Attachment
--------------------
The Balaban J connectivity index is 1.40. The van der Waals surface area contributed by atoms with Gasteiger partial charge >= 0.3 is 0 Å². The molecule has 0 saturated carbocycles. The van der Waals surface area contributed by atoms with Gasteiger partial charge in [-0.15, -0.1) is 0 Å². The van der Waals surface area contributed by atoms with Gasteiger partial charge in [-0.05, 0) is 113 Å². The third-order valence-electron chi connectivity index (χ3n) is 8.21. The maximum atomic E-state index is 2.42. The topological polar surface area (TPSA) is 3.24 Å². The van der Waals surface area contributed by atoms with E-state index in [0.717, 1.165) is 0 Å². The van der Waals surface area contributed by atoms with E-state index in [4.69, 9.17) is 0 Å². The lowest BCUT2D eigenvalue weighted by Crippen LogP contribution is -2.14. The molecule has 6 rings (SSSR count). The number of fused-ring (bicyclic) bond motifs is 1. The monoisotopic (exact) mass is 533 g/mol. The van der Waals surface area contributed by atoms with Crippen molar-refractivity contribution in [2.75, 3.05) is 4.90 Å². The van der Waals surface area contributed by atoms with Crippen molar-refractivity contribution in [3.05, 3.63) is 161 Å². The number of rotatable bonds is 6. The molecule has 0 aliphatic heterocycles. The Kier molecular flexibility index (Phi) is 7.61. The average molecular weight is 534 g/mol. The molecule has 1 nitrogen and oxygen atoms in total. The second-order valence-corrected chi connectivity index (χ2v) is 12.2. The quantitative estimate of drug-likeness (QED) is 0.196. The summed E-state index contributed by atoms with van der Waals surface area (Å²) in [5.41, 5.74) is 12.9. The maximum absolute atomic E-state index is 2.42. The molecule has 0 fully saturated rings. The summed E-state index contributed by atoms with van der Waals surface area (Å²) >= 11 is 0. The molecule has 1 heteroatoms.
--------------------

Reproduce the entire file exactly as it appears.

The Balaban J connectivity index is 1.40. The van der Waals surface area contributed by atoms with Gasteiger partial charge >= 0.3 is 0 Å². The molecule has 0 saturated carbocycles. The van der Waals surface area contributed by atoms with Gasteiger partial charge in [-0.15, -0.1) is 0 Å². The van der Waals surface area contributed by atoms with Gasteiger partial charge in [-0.05, 0) is 113 Å². The third-order valence-electron chi connectivity index (χ3n) is 8.21. The maximum atomic E-state index is 2.42. The topological polar surface area (TPSA) is 3.24 Å². The van der Waals surface area contributed by atoms with E-state index in [0.717, 1.165) is 0 Å². The van der Waals surface area contributed by atoms with E-state index in [4.69, 9.17) is 0 Å². The lowest BCUT2D eigenvalue weighted by Crippen LogP contribution is -2.14. The molecule has 6 rings (SSSR count). The number of fused-ring (bicyclic) bond motifs is 1. The monoisotopic (exact) mass is 533 g/mol. The van der Waals surface area contributed by atoms with Crippen molar-refractivity contribution in [2.75, 3.05) is 4.90 Å². The van der Waals surface area contributed by atoms with Crippen molar-refractivity contribution in [3.05, 3.63) is 161 Å². The number of rotatable bonds is 6. The molecule has 0 aliphatic heterocycles. The Kier molecular flexibility index (Phi) is 7.61. The average molecular weight is 534 g/mol. The molecule has 1 nitrogen and oxygen atoms in total. The second-order valence-corrected chi connectivity index (χ2v) is 12.2. The quantitative estimate of drug-likeness (QED) is 0.196. The summed E-state index contributed by atoms with van der Waals surface area (Å²) in [5.41, 5.74) is 12.9. The maximum absolute atomic E-state index is 2.42. The molecule has 0 fully saturated rings. The summed E-state index contributed by atoms with van der Waals surface area (Å²) >= 11 is 0. The molecule has 1 heteroatoms.